Tom Harrigan, Attorney at Law | Minneapolis, MN
Arbitration Overview & Definitions
Neutral Arbitrator Thomas G. Harrigan
Arbitration is one of the two most common methods of Alternative Dispute Resolution (ADR), with Mediation being the other. Like other forms of alternative dispute resolution, the parties involved resolve their dispute outside of the federal and state judicial systems rather than litigating in the court. Arbitration is the process by which an experienced legal professional hears a dispute and makes a ruling concerning the dispute. Arbitration can be either binding or non-binding. Binding arbitration is final and generally cannot be appealed. Non-binding arbitration is generally mandated by the courts and can be appealed. Arbitration has long been used in labor, construction, and No-Fault disputes, but is now gaining popularity in other types of disputes.
Arbitration is a time-tested, cost-effective alternative to litigation. Arbitration is the submission of a dispute to one or more impartial persons for a final and binding decision, known as an "award." Awards are made in writing and are generally final and binding on the parties in the case. Studies comparing arbitration and litigation reveal that arbitration is fair to individuals and businesses. Arbitration reduces the time needed to resolve disputes.
Traditionally, if individuals or businesses could not resolve a conflict through negotiation or mediation, it was necessary to file a legal claim. Filing a legal claim was viewed as a difficult process because it took time to prepare the claim to be filed and to secure witnesses and documents. In addition, significant expenses were incurred for filing fees, discovery costs, and attorney’s fees. Today, parties to a dispute can use arbitration to avoid the expenses and headaches of traditional litigation. The decision to use arbitration may be the result of a private agreement between the parties, a requirement of state or federal law, or an order by a court.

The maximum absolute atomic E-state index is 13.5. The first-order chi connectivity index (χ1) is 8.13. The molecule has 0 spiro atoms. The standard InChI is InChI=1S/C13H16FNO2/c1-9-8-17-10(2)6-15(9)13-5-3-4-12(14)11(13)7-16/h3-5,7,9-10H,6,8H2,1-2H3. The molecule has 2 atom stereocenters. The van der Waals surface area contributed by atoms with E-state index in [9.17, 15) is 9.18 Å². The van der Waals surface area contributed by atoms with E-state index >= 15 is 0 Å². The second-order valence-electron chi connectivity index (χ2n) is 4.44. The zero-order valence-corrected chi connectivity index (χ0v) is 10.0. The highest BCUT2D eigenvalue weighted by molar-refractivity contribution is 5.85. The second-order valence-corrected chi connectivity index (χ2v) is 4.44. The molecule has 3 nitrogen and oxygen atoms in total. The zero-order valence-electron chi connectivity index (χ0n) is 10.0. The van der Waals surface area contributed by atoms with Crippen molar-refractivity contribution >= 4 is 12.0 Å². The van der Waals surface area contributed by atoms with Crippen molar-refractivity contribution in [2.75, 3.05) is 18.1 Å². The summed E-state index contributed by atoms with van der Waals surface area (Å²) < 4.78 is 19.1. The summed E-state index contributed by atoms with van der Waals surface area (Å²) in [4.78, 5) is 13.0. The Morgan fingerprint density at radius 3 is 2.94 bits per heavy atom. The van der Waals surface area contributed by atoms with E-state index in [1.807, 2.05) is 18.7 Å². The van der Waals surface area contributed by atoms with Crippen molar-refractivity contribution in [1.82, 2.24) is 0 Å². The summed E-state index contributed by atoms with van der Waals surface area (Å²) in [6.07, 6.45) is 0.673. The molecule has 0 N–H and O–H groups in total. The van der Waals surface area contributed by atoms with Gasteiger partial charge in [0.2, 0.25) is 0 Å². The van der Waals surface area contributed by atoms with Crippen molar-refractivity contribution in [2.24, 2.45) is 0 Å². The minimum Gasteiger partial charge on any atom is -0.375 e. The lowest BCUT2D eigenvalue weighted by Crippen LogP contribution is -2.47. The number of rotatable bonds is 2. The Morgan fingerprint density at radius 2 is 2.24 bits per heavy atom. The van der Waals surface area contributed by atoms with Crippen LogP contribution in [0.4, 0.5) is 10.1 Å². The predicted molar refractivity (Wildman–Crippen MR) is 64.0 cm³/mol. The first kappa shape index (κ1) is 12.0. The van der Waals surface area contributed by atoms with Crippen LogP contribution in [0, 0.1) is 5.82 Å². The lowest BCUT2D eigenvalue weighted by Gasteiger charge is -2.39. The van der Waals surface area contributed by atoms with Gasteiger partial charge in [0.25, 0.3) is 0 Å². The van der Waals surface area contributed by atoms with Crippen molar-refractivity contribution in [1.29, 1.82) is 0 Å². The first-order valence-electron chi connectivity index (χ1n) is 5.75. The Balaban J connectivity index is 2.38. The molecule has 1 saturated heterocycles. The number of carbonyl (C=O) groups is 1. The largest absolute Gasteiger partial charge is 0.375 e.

Disputes are brought before a neutral third party (the arbitrator) who, after carefully reviewing all of the relevant information, issues a final decision in favor of one of the parties. Consumers, businesses and even courts themselves have successfully used arbitration programs to resolve disputes. Generally, there is widespread satisfaction with the process. Arbitration offers parties a decisive legal outcome to their dispute without the expense and inconvenience of court proceedings and large attorney fees.
Generally, arbitration as a method for dispute resolution is more casual and faster than going to court. The majority of certain kinds of cases are resolved through arbitration (e.g. No-Fault automobile cases). The parties may present their claims in arbitration without the assistance of an attorney; however, many parties find that using a lawyer gives them an advantage in the arbitration process.
Arbitration begins when one party makes a request for an arbitration. The arbitration request does not generally require any specific legal form, although supporting documents are generally included. If there is no prior agreement the requesting party would need to obtain a signed arbitration agreement from the necessary parties, in which the parties agrees to submit the dispute to arbitration and to be bound by the results.
Arbitration: A statutory method of resolving disputes between parties, by which disputes are referred to an impartial third person for resolution; a substitute for jury and judge.
Arbitrator: The professional who makes a decision based on the evidence and testimony presented by the parties.
Award: The arbitrator’s subsequent decision, which is made in writing and is enforceable in court under state and federal statues.
Hearing: A proceeding wherein the evidence is taken for the purpose of determining the facts of a dispute and reaching a decision based on the evidence.
Parties: Two or more persons or entities involved in a dispute.
Arbitration Agreement: An agreement to arbitrate can be made prior to or after a dispute develops. All that is necessary is for the parties to agree to bring their case to arbitration and to agree to the terms and conditions of the arbitration.